The comprehensive gazetteer and bibliography of the medieval castles, fortifications and palaces of England, Wales, the Islands.
The listings
Other Info
Print Page 
Next Record 
Previous Record 
Back to list 

Nettlestone point

Also known as, or recorded in historical documents as;
Nettlesheigh fort

In the civil parish of Nettlestone and Seaview.
In the historic county of Hampshire and the Isle of Wight.
Modern Authority of Isle of Wight.
1974 county of Isle of Wight.
Medieval County of Hampshire, Isle of Wight.

OS Map Grid Reference: SZ629917
Latitude 50.72153° Longitude -1.11029°

Nettlestone point has been described as a probable Artillery Fort.

There are no visible remains.


A fortification was built at St Helens some time between 1539 and 1552. Its cost and design are unknown, but it may have been the small earthen fort in which the French took refuge on 21 July 1545. It was possibly situated at Nettlestone point (SZ 629917), where an 'old fort' is marked on John Haywood's map prefaced to Worsley, History of the Isle of Wight, 1781 but Horestone Point (SZ 634907) or Node's Point (SZ 638900) seem more likely sites. (HKW)
The tradition of a fort at Nettlestone Point, now the town of Sea View, dating from the reign of Henry VIII is echoed in local building names of the former "Old Fort House" and the present "Old Fort" public house. (PastScape)

The Nettlestone fort is clearly marked on a map of c. 1570, commissioned by Lord Burghley. It is believed to have been made by John Rudd, a vicar who also became a skilled cartographer (BL Royal MS. 18. D.III, f.18). The fort is circular in shape and seems to be made up of curved sections, suggesting the masonry of a small, round stone tower. This may be seen as a smaller version of round, stone artillery platforms such as the Round Tower at Portsmouth or Cromwell's Castle, Tresco. It may even be in the tradition of a locally built stone tower, such as Worsley's Tower (Rob Martin 2006)

May be the site of the petit fort ... avoyent quelque artillerie mentioned in an account of a raid on the island by the French in 1545.
There is a strong local tradition that the Sea View Yacht Club building is built on the walls of a large round tower (larger than Martin seems to suggest). These walls are of irregular shaped stones only in general courses quite unlike surviving Henrician forts which all have regular squared stones in regular courses. On the current balance of evidence Gatehouse does not believe these walls to be those of a 16th century building of any form.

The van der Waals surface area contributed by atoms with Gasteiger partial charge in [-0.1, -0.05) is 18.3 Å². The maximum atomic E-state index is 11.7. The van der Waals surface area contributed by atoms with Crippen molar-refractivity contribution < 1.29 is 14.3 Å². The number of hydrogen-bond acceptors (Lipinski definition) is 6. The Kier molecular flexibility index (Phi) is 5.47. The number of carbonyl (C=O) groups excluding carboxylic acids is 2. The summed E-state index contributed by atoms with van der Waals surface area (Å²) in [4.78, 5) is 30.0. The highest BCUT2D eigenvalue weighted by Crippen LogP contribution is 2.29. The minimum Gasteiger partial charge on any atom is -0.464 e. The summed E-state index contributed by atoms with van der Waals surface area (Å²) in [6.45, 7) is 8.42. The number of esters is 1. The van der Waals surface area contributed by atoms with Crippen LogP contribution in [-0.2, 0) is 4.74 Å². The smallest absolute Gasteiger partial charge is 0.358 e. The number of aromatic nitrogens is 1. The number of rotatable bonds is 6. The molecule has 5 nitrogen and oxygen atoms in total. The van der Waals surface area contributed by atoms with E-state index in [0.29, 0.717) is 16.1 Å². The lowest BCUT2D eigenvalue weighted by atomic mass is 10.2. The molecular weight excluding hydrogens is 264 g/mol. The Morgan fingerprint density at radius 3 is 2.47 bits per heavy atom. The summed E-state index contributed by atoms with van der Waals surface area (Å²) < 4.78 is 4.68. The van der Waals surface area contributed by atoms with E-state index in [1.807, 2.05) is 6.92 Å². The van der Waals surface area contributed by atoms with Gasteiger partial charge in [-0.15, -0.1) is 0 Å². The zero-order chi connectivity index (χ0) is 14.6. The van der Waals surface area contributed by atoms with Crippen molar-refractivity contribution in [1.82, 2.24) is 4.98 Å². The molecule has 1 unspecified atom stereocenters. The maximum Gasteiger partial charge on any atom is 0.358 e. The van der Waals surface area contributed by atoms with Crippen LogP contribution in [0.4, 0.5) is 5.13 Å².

Links to archaeological and architectural databases, mapping and other online resources

Data >
Maps >
Streetmap   NLS maps   Where's the path   Old-Maps      
Data/Maps > 
Magic   V. O. B.   Geology   LiDAR   Open Domesday  
Air Photos > 
Bing Maps   Google Maps   Getmapping   ZoomEarth      
Photos >
CastleFacts   Geograph   Flickr   Panoramio      

Sources of information, references and further reading
Most of the sites or buildings recorded in this web site are NOT open to the public and permission to visit a site must always be sought from the landowner or tenant.
It is an offence to disturb a Scheduled Monument without consent. It is a destruction of everyone's heritage to remove archaeological evidence from ANY site without proper recording and reporting.
Don't use metal detectors on historic sites without authorisation.
The information on this web page may be derived from information compiled by and/or copyright of Historic England, County Historic Environment Records and other individuals and organisations. It may also contain information licensed under the Open Government Licence. All the sources given should be consulted to identify the original copyright holder and permission obtained from them before use of the information on this site for commercial purposes.
The author and compiler of Gatehouse does not receive any income from the site and funds it himself. The information within this site is provided freely for educational purposes only.
The bibliography owes much to various bibliographies produced by John Kenyon for the Council for British Archaeology, the Castle Studies Group and others.
Suggestions for finding online and/or hard copies of bibliographical sources can be seen at this link.
Minor archaeological investigations, such as watching brief reports, and some other 'grey' literature is most likely to be held by H.E.R.s but is often poorly referenced and is unlikely to be recorded here, or elsewhere, but some suggestions can be found here.
The possible site or monument is represented on maps as a point location. This is a guide only. It should be noted that OS grid references defines an area, not a point location. In practice this means the actual center of the site or monument may often, but not always, be to the North East of the point shown. Locations derived from OS grid references and from latitude longitiude may differ by a small distance.
Further information on mapping and location can be seen at this link.
Please help to make this as useful a resource as possible by contacting Gatehouse if you see errors, can add information or have suggestions for improvements in functality and design.
Help is acknowledged.
This record last updated 26/07/2017 09:20:06

Home | Books | Links | Fortifications and Castles | Other Information | Help | Downloads | Author Information | Contact